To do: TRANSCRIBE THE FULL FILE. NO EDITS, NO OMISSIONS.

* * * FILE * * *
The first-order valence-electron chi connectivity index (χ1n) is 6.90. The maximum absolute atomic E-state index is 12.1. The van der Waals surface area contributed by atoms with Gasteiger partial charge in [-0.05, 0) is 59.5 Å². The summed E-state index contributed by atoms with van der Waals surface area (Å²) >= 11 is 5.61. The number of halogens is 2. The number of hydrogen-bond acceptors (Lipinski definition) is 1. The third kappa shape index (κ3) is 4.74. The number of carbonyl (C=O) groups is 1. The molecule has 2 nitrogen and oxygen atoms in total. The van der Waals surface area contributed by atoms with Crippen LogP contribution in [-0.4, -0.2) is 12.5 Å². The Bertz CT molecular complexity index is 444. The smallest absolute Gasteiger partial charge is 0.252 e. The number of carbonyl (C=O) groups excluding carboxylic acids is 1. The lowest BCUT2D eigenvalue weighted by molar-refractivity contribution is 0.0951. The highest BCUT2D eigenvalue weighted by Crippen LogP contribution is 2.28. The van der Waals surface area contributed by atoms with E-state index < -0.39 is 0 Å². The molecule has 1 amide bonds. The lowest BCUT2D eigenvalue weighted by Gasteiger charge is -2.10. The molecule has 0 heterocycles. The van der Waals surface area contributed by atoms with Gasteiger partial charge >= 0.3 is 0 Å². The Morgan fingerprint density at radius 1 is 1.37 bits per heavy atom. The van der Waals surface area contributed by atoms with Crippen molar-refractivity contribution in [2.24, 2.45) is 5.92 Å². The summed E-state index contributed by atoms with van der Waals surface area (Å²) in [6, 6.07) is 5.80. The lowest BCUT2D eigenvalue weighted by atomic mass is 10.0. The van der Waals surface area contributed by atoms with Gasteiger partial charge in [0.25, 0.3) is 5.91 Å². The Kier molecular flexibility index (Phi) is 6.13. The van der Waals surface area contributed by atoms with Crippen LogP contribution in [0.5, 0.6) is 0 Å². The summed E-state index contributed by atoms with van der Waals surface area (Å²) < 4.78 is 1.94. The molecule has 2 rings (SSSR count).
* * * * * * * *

The first-order valence-electron chi connectivity index (χ1n) is 6.90. The maximum absolute atomic E-state index is 12.1. The van der Waals surface area contributed by atoms with Gasteiger partial charge in [-0.05, 0) is 59.5 Å². The summed E-state index contributed by atoms with van der Waals surface area (Å²) >= 11 is 5.61. The number of halogens is 2. The number of hydrogen-bond acceptors (Lipinski definition) is 1. The third kappa shape index (κ3) is 4.74. The number of carbonyl (C=O) groups is 1. The molecule has 2 nitrogen and oxygen atoms in total. The van der Waals surface area contributed by atoms with Crippen LogP contribution in [-0.4, -0.2) is 12.5 Å². The Bertz CT molecular complexity index is 444. The smallest absolute Gasteiger partial charge is 0.252 e. The number of carbonyl (C=O) groups excluding carboxylic acids is 1. The lowest BCUT2D eigenvalue weighted by molar-refractivity contribution is 0.0951. The highest BCUT2D eigenvalue weighted by Crippen LogP contribution is 2.28. The van der Waals surface area contributed by atoms with E-state index < -0.39 is 0 Å². The molecule has 1 amide bonds. The lowest BCUT2D eigenvalue weighted by Gasteiger charge is -2.10. The molecule has 0 heterocycles. The van der Waals surface area contributed by atoms with Gasteiger partial charge >= 0.3 is 0 Å². The Morgan fingerprint density at radius 1 is 1.37 bits per heavy atom. The van der Waals surface area contributed by atoms with Crippen molar-refractivity contribution in [2.24, 2.45) is 5.92 Å². The summed E-state index contributed by atoms with van der Waals surface area (Å²) in [6, 6.07) is 5.80. The lowest BCUT2D eigenvalue weighted by atomic mass is 10.0. The van der Waals surface area contributed by atoms with Gasteiger partial charge in [0.25, 0.3) is 5.91 Å². The Kier molecular flexibility index (Phi) is 6.13. The van der Waals surface area contributed by atoms with Crippen LogP contribution in [0.5, 0.6) is 0 Å². The summed E-state index contributed by atoms with van der Waals surface area (Å²) < 4.78 is 1.94. The molecule has 2 rings (SSSR count).